She looked after the 'retiring need's of Queen Mary, i.e. her commode, and used to speak to her about the war. Mary admired her ordinariness, and her charity work.

Mary also liked the young Prince of Wales very much. He would talk to her after balls and dances at the hotel and she felt that he had a genuine desire to help the poor. However, he became disillusioned when he realized that he would only be a figurehead. She also sympathized with Queen Mary when Edward married Mrs.Simpson, especially when he married her on his late father's birthday. That seemed pretty malicous to me! The book does give an excellent account of the difficulties raised by the love affair, however, and the author was sympathetic with the Price.

Mary became a 'character' at the hotel after working there for many years. She had a hand in everything and came to be heavily relied on. Although she wasn't ambitious she was feisty and even 'had words' with Churchill at one stage!

The book describes the splendour of the hotel's 'golden age' very well - the menus of French dishes, the balls, the debutantes, and the other former occasions. It also describes the hard lives of the staff and the great poverty of Mary's family, by contrast.

It is also quite an intimate biography because the author became a good friend of Mary during his interviews with her.

This was an excellent buy for 50p from a Greenwich market! (Some 'oldies' were quite upset that I'd got it!) If you are interested in this type of social history be sure to grab it if you see it in a second-hand bookshop.

Sunday, January 14, 2007

Much Maligned Queen - Marie-Antoinette: The Journey

Marie-Antoinette is a charming, interesting and well-researched book by the 'Queen of Historians', Antonia Fraser. It shows how this admittedly rather frivolous, young girl, who was not very well-educated and not at all interested in politics, became a serious and religious woman forced to try and deal with forces that were too much for her. This is an excellent defence of this poor Queen, who is still regarded by many people as being almost solely responsible for the French Revolution. Marie-Antoinette was almost doomed right from the start because of her being Austrian - Austria and France were enemies when she married Louis XVI. At only fifteen she had to deal with an indecisive husband who didn't give her a child for ages; the constant nagging of her dominating mother who demanded that she advocate Austria's interests; the devious intrigues of the French court; and the criticism of the people who were demanding an heir. Kind-hearted and sweet, Marie-Antoinette tried to do her share of charity work and be good to the poor, but she sought compensation for her husband's seeming lack of interest in buying clothes, gambling, and her beautiful house at La Trianon. This did not look good and the people used her as a scapegoat for their problems, regarding her as responsible for the poor state of the economy. They even nicknamed her 'Miss Deficit'. This wasn't true at all as Antonia Fraser points out. It was really Louis's giving assistance to the American Revolution (which annoyed England) that was mostly detrimental to the economy, not the spending of the aristocrats.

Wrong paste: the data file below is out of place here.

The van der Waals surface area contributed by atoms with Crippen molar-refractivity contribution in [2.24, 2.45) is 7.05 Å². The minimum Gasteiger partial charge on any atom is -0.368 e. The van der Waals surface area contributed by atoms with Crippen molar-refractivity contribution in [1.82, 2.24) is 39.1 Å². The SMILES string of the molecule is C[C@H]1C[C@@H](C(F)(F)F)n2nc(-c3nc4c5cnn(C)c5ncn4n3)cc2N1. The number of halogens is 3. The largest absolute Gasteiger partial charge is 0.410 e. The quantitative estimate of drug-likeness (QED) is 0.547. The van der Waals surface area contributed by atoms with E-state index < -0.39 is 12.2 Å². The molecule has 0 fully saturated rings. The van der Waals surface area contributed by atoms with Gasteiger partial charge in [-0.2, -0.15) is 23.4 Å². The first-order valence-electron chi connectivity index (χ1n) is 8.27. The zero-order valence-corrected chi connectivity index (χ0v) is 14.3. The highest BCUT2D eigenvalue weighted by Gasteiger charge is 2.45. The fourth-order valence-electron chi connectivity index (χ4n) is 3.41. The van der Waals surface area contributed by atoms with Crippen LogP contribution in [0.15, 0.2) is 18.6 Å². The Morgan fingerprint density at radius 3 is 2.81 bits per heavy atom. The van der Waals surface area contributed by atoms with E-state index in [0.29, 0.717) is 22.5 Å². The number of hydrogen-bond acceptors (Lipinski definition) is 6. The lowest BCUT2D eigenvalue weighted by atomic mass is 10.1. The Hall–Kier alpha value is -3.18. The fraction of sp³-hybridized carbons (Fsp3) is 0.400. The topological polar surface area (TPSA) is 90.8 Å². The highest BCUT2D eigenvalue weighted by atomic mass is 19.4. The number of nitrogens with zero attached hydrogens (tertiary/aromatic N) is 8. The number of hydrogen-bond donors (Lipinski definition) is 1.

Fraser tells of the horrors of the French Revolution in an unflinching manner. At one stage mobs rampaged through the streets and killed prisoners at random. The bloodthirstiness was incredible. Not content with a constitutional monarchy, which Marie-Antoinette really didn't want but was forced to agree to, the revolutionaries first executed the King and then put the Queen on trial. It was, of course, a show trial. The Queen handled the trial questions with great intelligence but it was too late. At four in the morning they made her appear before a tribunal who accused her of not only treason, but of dreadful acts with her own son. So shocked was Marie-Antoinette that she could not answer. When asked why she didn't answer, she appealed to the mothers in the room saying that this was completely against any mother's nature. The audience was sympathetic, but it was too late. The Queen was executed at noon that day.

Sofia Coppola's new film was based on this book. I enjoyed the movie but it was fairly shallow compared with the book - I didn't feel that it made it clear that the assistance to the American Revolution was responsible for France's poor economy and that Marie-Antoinette really did try to help the poor, even if it was in a limited way.